When announcing your sobriety people are going to say stupid shit to you. It’s going to happen. Be prepared for it. You’ll hear things like:
- Why don’t you just moderate your drinking?
- Come on man, you can have just a few.
- How can you be an alcoholic? Your life looks pretty together.
- People get DUIs all the time- it’s not that big of a deal.
The stupid shit I hear on a weekly basis is sometimes astounding to me but it’s honestly not the fault of the person saying it to you- they are just not educated on the subject. And why should they be? It’s not something that is really a part of their lives so they have limited knowledge or experience with it. To put it into perspective, I can assist and empathize with alcoholics all day but if I were to talk to an over-eater I would have no ability to relate or offer any advice of any value. I’m just not an over-eater. Not because of any effort or thought on my part- I just got lucky and it’s not an issue for me. Same for the people that make erroneous and ludicrous statements to you- they are just trying to help but they have difficulty relating to your addiction problem.
take someone close to me who has been a HUGE supporter of my sobriety. On my 28th day of sobriety, while enjoying cigars together on his porch, he asked me if cravings were still an issue for me. He simply thought that after a week or two of not drinking that I would no longer desire alcohol. As many people know- you can have cravings for years after becoming sober. Yes, they get less frequent and far less potent but they still come.
What he said really bugged me. I felt it was demeaning to the struggle I was going through and under-appreciative of just how hard it was to quit. But he didn’t mean anything by it- it was just a question. My friend was (and still is) one of my biggest supporters in changing my life around but he simply just could not relate to what having an alcohol addiction was like. Now I could let this get to me, and even give me a really shitty excuse to relapse, or I could educate.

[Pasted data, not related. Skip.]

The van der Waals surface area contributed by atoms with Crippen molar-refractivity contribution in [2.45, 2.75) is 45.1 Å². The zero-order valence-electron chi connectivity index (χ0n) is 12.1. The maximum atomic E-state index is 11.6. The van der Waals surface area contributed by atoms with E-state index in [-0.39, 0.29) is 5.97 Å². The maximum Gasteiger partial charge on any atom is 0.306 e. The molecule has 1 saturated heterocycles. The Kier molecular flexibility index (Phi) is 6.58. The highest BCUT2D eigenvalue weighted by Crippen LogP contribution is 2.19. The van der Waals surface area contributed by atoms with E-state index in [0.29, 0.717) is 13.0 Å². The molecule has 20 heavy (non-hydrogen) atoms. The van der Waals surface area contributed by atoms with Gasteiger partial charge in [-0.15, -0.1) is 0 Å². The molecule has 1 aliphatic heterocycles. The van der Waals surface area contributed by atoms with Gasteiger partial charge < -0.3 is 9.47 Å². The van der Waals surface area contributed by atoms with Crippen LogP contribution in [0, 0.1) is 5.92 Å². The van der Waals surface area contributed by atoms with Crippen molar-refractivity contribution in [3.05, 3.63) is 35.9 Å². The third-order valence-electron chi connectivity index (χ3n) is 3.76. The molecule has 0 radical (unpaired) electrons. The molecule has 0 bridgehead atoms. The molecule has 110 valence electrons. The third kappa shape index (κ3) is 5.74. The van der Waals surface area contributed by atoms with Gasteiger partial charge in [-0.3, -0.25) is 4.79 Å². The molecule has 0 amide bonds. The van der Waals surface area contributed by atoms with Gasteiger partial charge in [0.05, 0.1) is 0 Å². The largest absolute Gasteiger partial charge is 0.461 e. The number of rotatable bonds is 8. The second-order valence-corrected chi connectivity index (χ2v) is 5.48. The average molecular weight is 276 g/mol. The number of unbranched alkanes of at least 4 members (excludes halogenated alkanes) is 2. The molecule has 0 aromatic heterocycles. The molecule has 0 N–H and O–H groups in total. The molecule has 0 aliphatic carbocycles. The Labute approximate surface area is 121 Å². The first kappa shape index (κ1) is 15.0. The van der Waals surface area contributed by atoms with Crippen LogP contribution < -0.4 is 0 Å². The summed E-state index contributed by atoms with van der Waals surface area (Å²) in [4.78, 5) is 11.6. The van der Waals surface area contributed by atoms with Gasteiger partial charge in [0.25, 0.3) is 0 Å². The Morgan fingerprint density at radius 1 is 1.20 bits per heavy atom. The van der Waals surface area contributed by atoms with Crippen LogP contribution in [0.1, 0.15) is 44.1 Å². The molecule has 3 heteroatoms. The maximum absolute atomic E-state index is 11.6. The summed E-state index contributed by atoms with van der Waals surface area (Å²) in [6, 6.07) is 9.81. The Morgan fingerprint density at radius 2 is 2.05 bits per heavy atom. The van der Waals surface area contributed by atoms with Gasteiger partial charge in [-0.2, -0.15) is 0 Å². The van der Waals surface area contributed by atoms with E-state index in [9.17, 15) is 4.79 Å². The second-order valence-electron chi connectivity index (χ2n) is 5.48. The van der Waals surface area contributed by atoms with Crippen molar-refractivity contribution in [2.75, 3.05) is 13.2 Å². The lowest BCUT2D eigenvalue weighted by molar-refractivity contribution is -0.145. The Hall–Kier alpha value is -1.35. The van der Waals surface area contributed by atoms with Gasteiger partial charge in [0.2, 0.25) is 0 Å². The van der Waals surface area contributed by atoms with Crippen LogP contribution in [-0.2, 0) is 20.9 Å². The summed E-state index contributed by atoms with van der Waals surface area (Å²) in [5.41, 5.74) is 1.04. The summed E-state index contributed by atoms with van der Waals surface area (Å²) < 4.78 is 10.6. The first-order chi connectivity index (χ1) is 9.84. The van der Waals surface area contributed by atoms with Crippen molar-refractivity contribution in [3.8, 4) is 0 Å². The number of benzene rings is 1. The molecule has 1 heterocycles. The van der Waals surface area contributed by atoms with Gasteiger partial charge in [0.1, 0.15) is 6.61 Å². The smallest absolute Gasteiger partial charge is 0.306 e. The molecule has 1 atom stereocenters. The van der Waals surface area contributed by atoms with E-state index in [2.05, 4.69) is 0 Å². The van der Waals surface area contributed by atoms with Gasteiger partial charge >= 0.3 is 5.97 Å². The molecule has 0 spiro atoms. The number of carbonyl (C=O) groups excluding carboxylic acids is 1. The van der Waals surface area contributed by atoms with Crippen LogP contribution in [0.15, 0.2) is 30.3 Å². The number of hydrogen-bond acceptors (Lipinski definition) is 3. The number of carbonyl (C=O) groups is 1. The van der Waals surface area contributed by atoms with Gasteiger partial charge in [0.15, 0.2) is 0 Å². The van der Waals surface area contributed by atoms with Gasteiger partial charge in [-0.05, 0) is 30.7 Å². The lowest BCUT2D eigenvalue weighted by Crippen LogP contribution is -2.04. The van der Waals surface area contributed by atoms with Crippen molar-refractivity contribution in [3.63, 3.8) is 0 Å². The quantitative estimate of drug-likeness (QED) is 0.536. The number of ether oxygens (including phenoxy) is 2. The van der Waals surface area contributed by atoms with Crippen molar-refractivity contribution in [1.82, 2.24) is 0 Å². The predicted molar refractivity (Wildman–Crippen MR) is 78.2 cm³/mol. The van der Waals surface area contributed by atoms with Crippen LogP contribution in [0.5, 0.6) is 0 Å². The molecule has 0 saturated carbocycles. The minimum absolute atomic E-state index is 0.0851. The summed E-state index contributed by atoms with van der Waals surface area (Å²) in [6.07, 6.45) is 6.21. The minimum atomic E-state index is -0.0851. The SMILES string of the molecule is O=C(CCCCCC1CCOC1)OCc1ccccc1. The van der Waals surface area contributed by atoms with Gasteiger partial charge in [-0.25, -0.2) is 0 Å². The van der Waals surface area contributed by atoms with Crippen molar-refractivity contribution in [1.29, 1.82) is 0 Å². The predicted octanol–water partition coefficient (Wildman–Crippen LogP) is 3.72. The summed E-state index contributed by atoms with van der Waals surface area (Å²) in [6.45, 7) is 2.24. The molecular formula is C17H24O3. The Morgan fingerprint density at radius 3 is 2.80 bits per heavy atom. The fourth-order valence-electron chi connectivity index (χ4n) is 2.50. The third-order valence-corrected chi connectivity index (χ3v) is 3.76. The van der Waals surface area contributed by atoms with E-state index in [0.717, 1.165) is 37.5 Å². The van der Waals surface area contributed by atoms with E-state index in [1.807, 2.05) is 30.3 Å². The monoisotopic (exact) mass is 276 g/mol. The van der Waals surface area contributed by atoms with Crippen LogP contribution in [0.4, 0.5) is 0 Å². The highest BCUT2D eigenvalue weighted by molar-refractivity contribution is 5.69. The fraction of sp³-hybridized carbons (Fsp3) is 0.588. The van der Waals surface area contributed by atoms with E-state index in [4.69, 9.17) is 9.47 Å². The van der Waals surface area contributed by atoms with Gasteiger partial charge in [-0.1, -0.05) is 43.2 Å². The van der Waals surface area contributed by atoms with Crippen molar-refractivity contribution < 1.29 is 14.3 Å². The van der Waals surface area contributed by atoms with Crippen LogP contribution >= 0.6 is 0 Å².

That is, in fact, what you need to do. Educate. Be honest and upfront with people about your addiction. Provide them insight into what it is like to have an addiction. There are many great resources, published by many great people and organizations that help with insight for both the newly sober addict and friends/family of the addict. Some basics are:
- Why can’t alcoholics drink in moderation?
- Alcohol Withdrawal Symptoms
- What happens when you stop drinking alcohol.
and many more can be found with a quick google search.
Lack of education, and ignorance, on the subject of addiction is a major issue in almost all of society. Even addicts themselves rarely know much about their own addiction. I spent years trying to stop drinking only to fall short when things got most difficult. I attribute a lot of my success to, in a fit of determination of unwillingness to continue life as I was living it, becoming further educated on my addiction and what to expect in the first few stages of sobriety. For years I didn’t know anything about my own addiction and it crippled my sobriety.
Lack of education also leads to lack of support and empathy from friends & loved ones. They simply just have a hard time being able to relate- because they haven’t walked a mile in the shoes of an addict- just as you have not walked a mile in their shoes. Educating them can only help you, them and your relationship with them. This seems to be even more prevalent with your younger peers but there are people from all age groups and walks of life that fall into this category. So if someone says something off-putting or in your mind stupid, don’t write them off. Educate.